Cancer Doubts .com
  Information for patients researching their options

Learn about cancer and
Talk to your doctor with confidence

  Cancer information  

01 What is cancer?
02 Cancer symptoms and screening (how cancer is detected)
03 Causes of cancer
04 Can cancer be prevented?
05 Cancer Stages
(how long do patients live?)
06 Cancer treatment and therapy (how cancer is treated)
07 Types of doctors who treat cancer
08 Choosing a doctor (or getting a second opinion)
09 Preparing for Chemotherapy and Radiotherapy
10 Cancer support (patient psychology and feelings)
11 Cancer suport - How friends can help
12 Is it important to do my own research? (or do I just follow doctor's orders)
13 Cancer information (research your treatment options)
14 Alternative and complementary treatments for cancer
15 Avoiding dubious treatments
16 How medical research is done (how to read medical research papers)
A About this site

How long do I have to live? (Cancer Stages)

Cancer can cause the body to die when tumors grow and prevent normal body organs from functioning. This can happen when tumors grow so large that they put pressure on normal body organs, or even grow into a normal organ and destroy it. If this happens, death can result. Tumors may also absorb nutrients from the blood stream, and release chemicals which can cause the body to start wasting away (a condition known as cachexia). This can weaken the body till it is unable to survive.

How long a patient has to live depends on (1) whether it is possible to completely remove the cancerous cells, leading to a complete recovery, or (2) if this is not possible, then how much treatment can slow down the growth of the cancerous cells and tumors.

Both these factors depend on how much the cancer has already grown in the body. If the cancer is still limited to a few cells (few is a relative term here, a small 1 cm tumor contains millions of cells) in a small tumor at its original growth site, then it could be possible to surgically remove the tumor mass and all the cancer cells from the body. In many such cases, a cure is a possibility.

Lympathic System

Image: The lymphatic system. Source: Wikimedia Commons, public domain image.

However if the tumor has grown bigger and eaten into a neighbouring organ, then surgery may be harder. Surgical removal is only viable if removing the tumor will not require so much of the organs to be cut away that they cannot function normally. (Tumors don't always grow in simple circular or oval shapes, they sometimes eat into a neighbouring organ like tree roots grow into soil, making it difficult to remove them without destroying the organ). The cancer may also have metastasized, meaning that cells have broken off the main tumor and travelled through the blood stream or lympathic system, and set up a new colony elsewhere in the body. In this case, it becomes harder to treat, because there are probably millions of cancer cells floating the bloodstream, able to attach themselves to any part of the body at any time and form a tumor. In such cases, it is often the case that medicine can only hope to slow down the progression of the cancer. Depending on the aggressiveness of the cancer cells, the current sites of tumor growth, and how well the body responds to treatment, a patient may have anywhere from a few weeks to years of comfortable living.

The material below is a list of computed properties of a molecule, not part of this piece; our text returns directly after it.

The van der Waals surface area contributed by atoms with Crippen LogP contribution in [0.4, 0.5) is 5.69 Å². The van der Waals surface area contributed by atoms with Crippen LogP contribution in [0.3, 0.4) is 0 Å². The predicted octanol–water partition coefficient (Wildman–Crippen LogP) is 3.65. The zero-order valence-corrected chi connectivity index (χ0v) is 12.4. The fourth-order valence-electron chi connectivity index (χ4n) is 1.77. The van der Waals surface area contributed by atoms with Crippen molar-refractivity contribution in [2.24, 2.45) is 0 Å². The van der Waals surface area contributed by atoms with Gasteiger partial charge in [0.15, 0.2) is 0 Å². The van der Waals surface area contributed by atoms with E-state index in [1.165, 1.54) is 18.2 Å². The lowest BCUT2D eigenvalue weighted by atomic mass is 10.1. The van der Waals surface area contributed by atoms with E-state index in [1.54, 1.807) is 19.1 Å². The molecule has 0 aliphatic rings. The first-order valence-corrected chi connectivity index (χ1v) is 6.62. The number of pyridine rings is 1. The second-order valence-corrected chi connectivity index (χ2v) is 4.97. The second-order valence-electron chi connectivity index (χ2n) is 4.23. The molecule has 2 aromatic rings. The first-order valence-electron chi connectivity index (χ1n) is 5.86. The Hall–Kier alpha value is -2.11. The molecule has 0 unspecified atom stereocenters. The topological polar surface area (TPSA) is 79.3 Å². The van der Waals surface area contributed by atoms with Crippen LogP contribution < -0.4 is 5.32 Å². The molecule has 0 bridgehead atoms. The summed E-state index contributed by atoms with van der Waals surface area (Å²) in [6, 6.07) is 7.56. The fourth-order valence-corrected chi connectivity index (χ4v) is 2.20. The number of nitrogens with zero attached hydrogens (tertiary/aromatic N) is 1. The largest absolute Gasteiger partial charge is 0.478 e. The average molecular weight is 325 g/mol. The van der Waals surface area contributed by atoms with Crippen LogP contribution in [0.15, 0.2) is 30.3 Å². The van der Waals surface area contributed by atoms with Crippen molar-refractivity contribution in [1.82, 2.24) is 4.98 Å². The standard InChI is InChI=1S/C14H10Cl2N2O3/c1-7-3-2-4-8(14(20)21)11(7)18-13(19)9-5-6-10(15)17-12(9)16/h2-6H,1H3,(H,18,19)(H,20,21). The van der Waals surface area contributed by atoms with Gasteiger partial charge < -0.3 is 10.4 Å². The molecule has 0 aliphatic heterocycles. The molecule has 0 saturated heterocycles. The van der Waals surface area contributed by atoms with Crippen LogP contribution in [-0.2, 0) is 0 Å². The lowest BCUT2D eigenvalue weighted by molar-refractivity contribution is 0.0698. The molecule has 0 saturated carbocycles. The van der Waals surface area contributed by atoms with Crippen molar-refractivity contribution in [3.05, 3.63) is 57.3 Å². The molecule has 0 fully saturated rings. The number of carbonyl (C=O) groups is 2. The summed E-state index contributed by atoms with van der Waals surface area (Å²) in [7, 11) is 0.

Whether someone survives cancer, and for how long, depends a lot on the specific circumstances of each cancer and how the patient's body responds to treatment. It is important not to let cancer statistics make you unnecessarily gloomy. Cancer survival statistics simply measure population averages and don't really tell you much about the circumstances around each case. For example, a survival statistic for colorectal cancer may say that only 20% of advanced cancer patients are alive after 5 years, but it doesn't tell you anything about their overall state of health during treatment or how they responded to different drugs. The statistics may also be for patients who used an older type of medicine. This is particularly relevant today, because pharmaceutical companies are constantly inventing new medicines which attack cancer cells and tumors using different mechanisms. Cancer statistics also don't capture the inherent differences in each persons cancer cells. While it simplifies things to say for example that someone has colon cancer, the reality is the cancer cell mutations for every colon cancer patient is different. Certain mutations may respond to certain drug treatments, while others may be extremely resistant. If a patient has a mutation which responds well to a certain drug, then his or her survival time will invariably be better than what the average statistics would suggest.

Published Survival Statistics
Nonetheless, it is useful to understand how to make sense of official cancer survival statistics. Cancer survival times are usually expressed in terms of cancer survival curves. Here's what a survival curve looks like: